On April 21, 2006, Texas celebrated the 170th anniversary of the Battle of San Jacinto. Poles have special reasons to remember that battle. The San Jacinto River is named for the medieval Polish saint, Jacek Odrowąż.


This was, as battles go, a rather small one. The earlier battles of the Napoleonic era had involved hundreds of thousands of troops. At San Jacinto, there were approximately 1,200 soldiers on the Mexican side, around 900 on the Texas side. Yet this battle would have an indelible effect on the future of North America. As is inscribed on the monument of the battle, “Measured by its results, San Jacinto was one of the decisive battles of the world. The freedom of Texas from Mexico won here led to annexation and to the Mexican War, resulting in the acquisition by the United States of the states of Texas, New Mexico, Arizona, Nevada, California, Utah, and parts of Colorado, Wyoming, Kansas, and Oklahoma. Almost one-third of the present area of the American nation, nearly a million square miles of territory, changed sovereignty.” The Battle of San Jacinto marked the culmination of the Texas Revolution against the government of President (and General) Antonio Lopez de Santa Anna.

This battle was a great victory for the Texans, but it had been preceded by two disasters, one at Goliad on March 27 and another at the Alamo on March 13. Both these battles might well be described as massacres, since the Mexican commanders took no prisoners.   Furthermore, contrary to Catholic canon law and against the protests of the local priest, Santa Anna had ordered that none of the 188 dead Texan fighters at the Alamo be given Christian burial. Instead, the corpses were burned. The cry of “Remember the Alamo!” was remembered again and again whenever Americans had been the subject of vicious unprovoked attack.

As to the Battle of San Jacinto which followed, the Texas commander, Samuel Houston, had served as a Major General in the Tennessee militia and was well versed both in conventional and partisan warfare. In the long retreat Houston had accumulated and trained his ragtag army. The professional soldiers on the Mexican side had become fragmented and their supply lines greatly over extended. Anticipating that the Texan attack would start early on the following day, they had indulged in an afternoon siesta, and were taken by surprise at 3:30 PM when the Texas storm broke upon them. Unable to form line, the Mexicans were unable to sustain individual combat with the much larger and more deadly Texas irregulars.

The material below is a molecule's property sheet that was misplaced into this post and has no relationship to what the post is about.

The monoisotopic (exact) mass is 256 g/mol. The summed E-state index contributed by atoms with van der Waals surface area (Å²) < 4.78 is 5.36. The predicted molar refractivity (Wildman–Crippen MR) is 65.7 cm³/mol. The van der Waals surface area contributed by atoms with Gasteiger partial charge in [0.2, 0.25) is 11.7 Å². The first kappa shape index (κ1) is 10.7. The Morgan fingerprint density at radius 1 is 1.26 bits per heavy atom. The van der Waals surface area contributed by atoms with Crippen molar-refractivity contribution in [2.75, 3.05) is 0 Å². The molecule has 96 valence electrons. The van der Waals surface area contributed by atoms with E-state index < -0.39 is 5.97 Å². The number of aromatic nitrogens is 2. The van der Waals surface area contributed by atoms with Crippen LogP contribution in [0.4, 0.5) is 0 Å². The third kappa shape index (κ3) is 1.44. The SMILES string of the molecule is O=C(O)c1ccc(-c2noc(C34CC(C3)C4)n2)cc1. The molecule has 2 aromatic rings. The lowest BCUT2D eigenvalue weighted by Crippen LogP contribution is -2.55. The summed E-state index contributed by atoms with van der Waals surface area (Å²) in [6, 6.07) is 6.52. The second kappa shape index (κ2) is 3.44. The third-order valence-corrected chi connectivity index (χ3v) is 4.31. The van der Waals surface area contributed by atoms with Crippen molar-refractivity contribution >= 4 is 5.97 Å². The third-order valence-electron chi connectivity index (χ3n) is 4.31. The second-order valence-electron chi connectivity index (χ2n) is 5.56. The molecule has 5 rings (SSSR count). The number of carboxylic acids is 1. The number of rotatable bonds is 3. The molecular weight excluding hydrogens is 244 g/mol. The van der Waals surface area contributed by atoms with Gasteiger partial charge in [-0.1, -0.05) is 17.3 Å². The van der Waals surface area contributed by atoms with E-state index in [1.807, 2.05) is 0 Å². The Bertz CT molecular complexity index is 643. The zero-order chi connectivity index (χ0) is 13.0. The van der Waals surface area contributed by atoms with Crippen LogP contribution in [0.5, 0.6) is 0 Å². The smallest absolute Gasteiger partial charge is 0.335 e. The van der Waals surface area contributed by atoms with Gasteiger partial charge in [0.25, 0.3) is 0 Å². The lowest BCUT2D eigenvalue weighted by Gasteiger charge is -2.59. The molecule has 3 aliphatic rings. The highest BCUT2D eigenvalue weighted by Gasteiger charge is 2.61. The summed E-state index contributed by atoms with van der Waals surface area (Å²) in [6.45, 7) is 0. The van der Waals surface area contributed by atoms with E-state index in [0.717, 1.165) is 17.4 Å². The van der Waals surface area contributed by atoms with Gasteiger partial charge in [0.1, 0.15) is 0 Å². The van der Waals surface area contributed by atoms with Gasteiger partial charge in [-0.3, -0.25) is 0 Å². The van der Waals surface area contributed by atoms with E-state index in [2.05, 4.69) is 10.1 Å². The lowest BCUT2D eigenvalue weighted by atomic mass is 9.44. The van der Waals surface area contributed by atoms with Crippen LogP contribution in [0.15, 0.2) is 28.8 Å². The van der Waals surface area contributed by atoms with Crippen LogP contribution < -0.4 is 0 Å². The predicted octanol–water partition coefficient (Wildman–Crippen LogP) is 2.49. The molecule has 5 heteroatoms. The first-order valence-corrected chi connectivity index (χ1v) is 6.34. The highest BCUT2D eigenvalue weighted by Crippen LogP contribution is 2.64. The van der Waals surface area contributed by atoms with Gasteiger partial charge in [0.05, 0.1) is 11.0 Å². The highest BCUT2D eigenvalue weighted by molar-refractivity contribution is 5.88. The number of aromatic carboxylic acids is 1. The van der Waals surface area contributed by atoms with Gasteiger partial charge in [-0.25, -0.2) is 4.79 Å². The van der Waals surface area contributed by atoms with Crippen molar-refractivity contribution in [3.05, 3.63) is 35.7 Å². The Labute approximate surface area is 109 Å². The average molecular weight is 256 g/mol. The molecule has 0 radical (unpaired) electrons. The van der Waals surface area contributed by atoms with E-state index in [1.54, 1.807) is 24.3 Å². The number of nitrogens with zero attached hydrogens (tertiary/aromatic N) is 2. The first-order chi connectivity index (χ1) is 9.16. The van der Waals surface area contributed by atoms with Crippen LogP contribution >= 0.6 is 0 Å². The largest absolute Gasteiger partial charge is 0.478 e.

The Battle of San Jacinto took place at the intersection of the San Jacinto River and Buffalo Bayou, only a few miles from Galveston Bay and from the final redoubt of the government of the Republic of Texas on Galveston Island. The San Jacinto River is named for the medieval Polish saint, Jacek Odrowaz. Why are there so many towns and cities throughout the Hispanic world named after this Polish saint?

St. Jacek (Hyacinth, Jacinto) was one of the early companions of St. Dominic. According to his vita written by monk Stanislaus in Kraków in the fourteenth century, he was ordained in 1221 by St. Dominic himself. St. Jacek’s father, Eustachius Konski, belonged to the noble family of Odrowaz. St. Jacek was born in 1183 at the castle of Łanka at Kamieƒ in Silesia, Poland. Called the Apostle of the North, St. Jacek carried out numerous missionary travels throughout the Slavic lands. Some claim his travels reached as far as China Owing to St. Jacek’s energy and dedication, Dominican monasteries were founded in the Polish cities of Gdansk (Danzig) in 1225, Chełm in 1233, Elblàg in 1236, and later at Torun, Riga in Latvia, Kiev and Halych in Ukraine, Dorpat (now Tartu) in Estonia, and Królewiec (later Köningsberg, now Kaliningrad) in the present-day Russian Federation. The Polish Dominican province was formed in 1226, and St. Jacek became its head. He died on 15 August 1257 in his home province of Kraków. He was canonized by Pope Clementius in 1594. It is undoubtedly his connection with St. Dominic that has made him so popular throughout the Spanish-speaking world. The Mexicans called the river by St. Hiacynth’s name, and the San Jacinto Battle’s name followed.


Sources: T.R. Fehrenbach, Lone Star: A History of Texas and the Texans [1968]

      Polish Dominicans on the Web (www.krakow2004.dominikanie.pl)

Polska Parafia w Houston

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matka Boska Częstochowska


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